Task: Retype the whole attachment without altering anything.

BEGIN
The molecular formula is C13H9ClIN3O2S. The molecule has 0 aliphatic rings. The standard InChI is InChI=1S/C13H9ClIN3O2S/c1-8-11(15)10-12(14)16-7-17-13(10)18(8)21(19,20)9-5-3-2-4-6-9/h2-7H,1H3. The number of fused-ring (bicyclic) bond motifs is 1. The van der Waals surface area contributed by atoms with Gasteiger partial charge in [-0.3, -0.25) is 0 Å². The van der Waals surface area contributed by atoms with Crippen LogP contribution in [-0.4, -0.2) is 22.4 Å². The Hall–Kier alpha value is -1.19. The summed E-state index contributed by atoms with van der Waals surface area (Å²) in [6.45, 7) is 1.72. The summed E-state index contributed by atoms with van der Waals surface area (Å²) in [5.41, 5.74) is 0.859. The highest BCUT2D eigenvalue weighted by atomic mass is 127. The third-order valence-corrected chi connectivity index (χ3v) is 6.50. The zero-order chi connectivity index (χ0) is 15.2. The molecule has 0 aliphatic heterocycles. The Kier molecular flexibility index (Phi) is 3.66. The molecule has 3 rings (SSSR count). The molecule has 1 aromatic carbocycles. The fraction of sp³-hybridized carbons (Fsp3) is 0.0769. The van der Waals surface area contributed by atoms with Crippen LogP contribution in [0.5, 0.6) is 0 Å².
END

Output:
The molecular formula is C13H9ClIN3O2S. The molecule has 0 aliphatic rings. The standard InChI is InChI=1S/C13H9ClIN3O2S/c1-8-11(15)10-12(14)16-7-17-13(10)18(8)21(19,20)9-5-3-2-4-6-9/h2-7H,1H3. The number of fused-ring (bicyclic) bond motifs is 1. The van der Waals surface area contributed by atoms with Gasteiger partial charge in [-0.3, -0.25) is 0 Å². The van der Waals surface area contributed by atoms with Crippen LogP contribution in [-0.4, -0.2) is 22.4 Å². The Hall–Kier alpha value is -1.19. The summed E-state index contributed by atoms with van der Waals surface area (Å²) in [6.45, 7) is 1.72. The summed E-state index contributed by atoms with van der Waals surface area (Å²) in [5.41, 5.74) is 0.859. The highest BCUT2D eigenvalue weighted by atomic mass is 127. The third-order valence-corrected chi connectivity index (χ3v) is 6.50. The zero-order chi connectivity index (χ0) is 15.2. The molecule has 0 aliphatic heterocycles. The Kier molecular flexibility index (Phi) is 3.66. The molecule has 3 rings (SSSR count). The molecule has 1 aromatic carbocycles. The fraction of sp³-hybridized carbons (Fsp3) is 0.0769. The van der Waals surface area contributed by atoms with Crippen LogP contribution in [0.5, 0.6) is 0 Å².